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arched copper roof-any tips?

don26299's picture

We are in the process of shaping/installing a 16 oz/ft2 copper standing seam roof on a 30in X 100in arch (aprox 16 in rise in center) with a 8 in segmented "cove imitation" front and soffett. (See attachment for roof we are copying)

I bought some 50/50 "soldering paste" (melting point aprox 350 deg f)to use where needed, & ordered some "patina green" solution.

We have successfully "peened" the standing seam pieces to follow the curve. The parts are ready to go together over the wood form.

Has anybody learned anything about soldering or treating the copper that we need to watch out for Monday?

(post #93659, reply #1 of 20)

Not much help here, but their was a post just recently( 6-7 days ago)of a guy doing copper roofs and his work looked top shelf. Maybe somebody will come along and find you the link.

(post #93659, reply #2 of 20)

Its in the photo gallery

(post #93659, reply #5 of 20)


I checked out that copper work in the photo gallery and it's pretty impressive.

(post #93659, reply #3 of 20)

I'm not sure I understand how you've formed your roof panels and how you intend to install them. If I were fabricating and installing this roof, there would be no need to solder anything. Some photos of what you have fabricated and some clarification would be helpful. I don't exactly understand what you mean by "8 in segmented "cove imitation" front and soffett". Is this faricated from copper as well?

(post #93659, reply #4 of 20)

I will probably leave gaps in explaining, but here goes: The "standing seam" roof we have fabricated in 36 in lengths with 10 inches flat and 1 inch bent up 90 deg on each edge. We have used a plenishing hammer on the 1 inch lip to stretch and form to the plywood frame/arch. These will overlap about 3 inches and we were planning on using clear silicone on the horizontal joint.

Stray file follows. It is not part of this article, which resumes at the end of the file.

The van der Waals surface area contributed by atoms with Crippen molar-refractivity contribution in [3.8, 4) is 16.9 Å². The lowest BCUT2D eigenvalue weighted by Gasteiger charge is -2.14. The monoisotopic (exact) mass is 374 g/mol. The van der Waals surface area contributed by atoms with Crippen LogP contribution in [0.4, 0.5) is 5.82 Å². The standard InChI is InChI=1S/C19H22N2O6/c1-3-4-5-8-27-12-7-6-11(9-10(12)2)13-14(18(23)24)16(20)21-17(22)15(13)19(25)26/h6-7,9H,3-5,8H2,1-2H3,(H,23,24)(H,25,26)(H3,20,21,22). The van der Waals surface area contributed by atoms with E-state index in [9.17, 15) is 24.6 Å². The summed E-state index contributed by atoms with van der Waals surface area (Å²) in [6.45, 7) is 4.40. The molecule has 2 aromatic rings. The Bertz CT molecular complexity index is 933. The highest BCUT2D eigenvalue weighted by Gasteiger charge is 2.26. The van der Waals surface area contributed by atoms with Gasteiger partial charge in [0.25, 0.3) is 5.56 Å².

At the (brick) house side we are going to use a arched counter flashing (cut into brick).

In mid-roof there will be a 1 inch X 1 inch "U" cap strip (peened to a curve) in 36 in segments with joints appropriately lapped and offset from roof pieces.

If you notice in the picture, the front "imitation cove" is put on in segments and these we were planning to solder (in place) one at a time with the paste. They "hook" over the front roof "standing seam" and go down about 2 in then make an "inside curve" (done over 3 in pvc) then continue on to a square return that lips over a under soffet lip. We are "peening" the top edge of these 8 in segments to the desired arch (over a curved angle iron) so the curved line will make the segments less noticeable.

The "soffett" pieces (refer to picture in first post) line up with the "imitation cove" segments, which seems to give some symetry. These are fit together with a joint very similar to standard aluminum soffet, except the "z" joint is almost flat.

Here are some of my specific questions:

When soldering the front cove pieces will "bar soap" make a effective masking line for any possible runout?

Does the "u" shaped cap strip (over standing seams) need to be "tack" soldered or rivited?

Is there a danger of getting the wood or tarpaper underneath too hot during soldering?

Is the "green patina" solution tricky to apply and make look right?

(post #93659, reply #6 of 20)

I'm not saying that the way you are doing this roof is wrong. There's more than one way to skin a cat, but I do this every day and your methods and concepts are somewhat foreign to me. I'll help the best I can.


1) I've never heard of masking with bar soap (doesn't mean it won't work - try it out before you start the project) . Skill is the only real answer I have to that question, but some sanding afterwards can get rid of the inevitable stray solder.


2)I would rivet the cap.


3)NEVER EVER  use open flame to solder on a roof or cornice. Use soldering coppers.


4)Yes.


Good luck.

(post #93659, reply #7 of 20)

I appreciate all your advice. The "no flame on the roof" probably kept us out of a lot of trouble. This is the first time we have tried this; thus the reason for the unorthodox methods--and the call for tips. I'll post some pictures later.

We have a couple of the "coppers" like I saw in your pictures, so we'll use those.

It sounds like pre tinning is one of your "tried and true" fundamentals. I will plan to do that. A friend who is a great general metalworker told me about the "soldering paste". I've always used paste or liquid flux with solder on a roll. Since the copper is new--will I have to do any further cleaning before using the soldering paste?

As to your "yes" on the "green patina treatment", are there any pointers?

Here are a couple of pics of the form. (It was raining in the second, but it shows the supports.

(post #93659, reply #8 of 20)

Fonzie,

An acid cure silicone is likely corode the metal if placed between two pieces. Read the tube.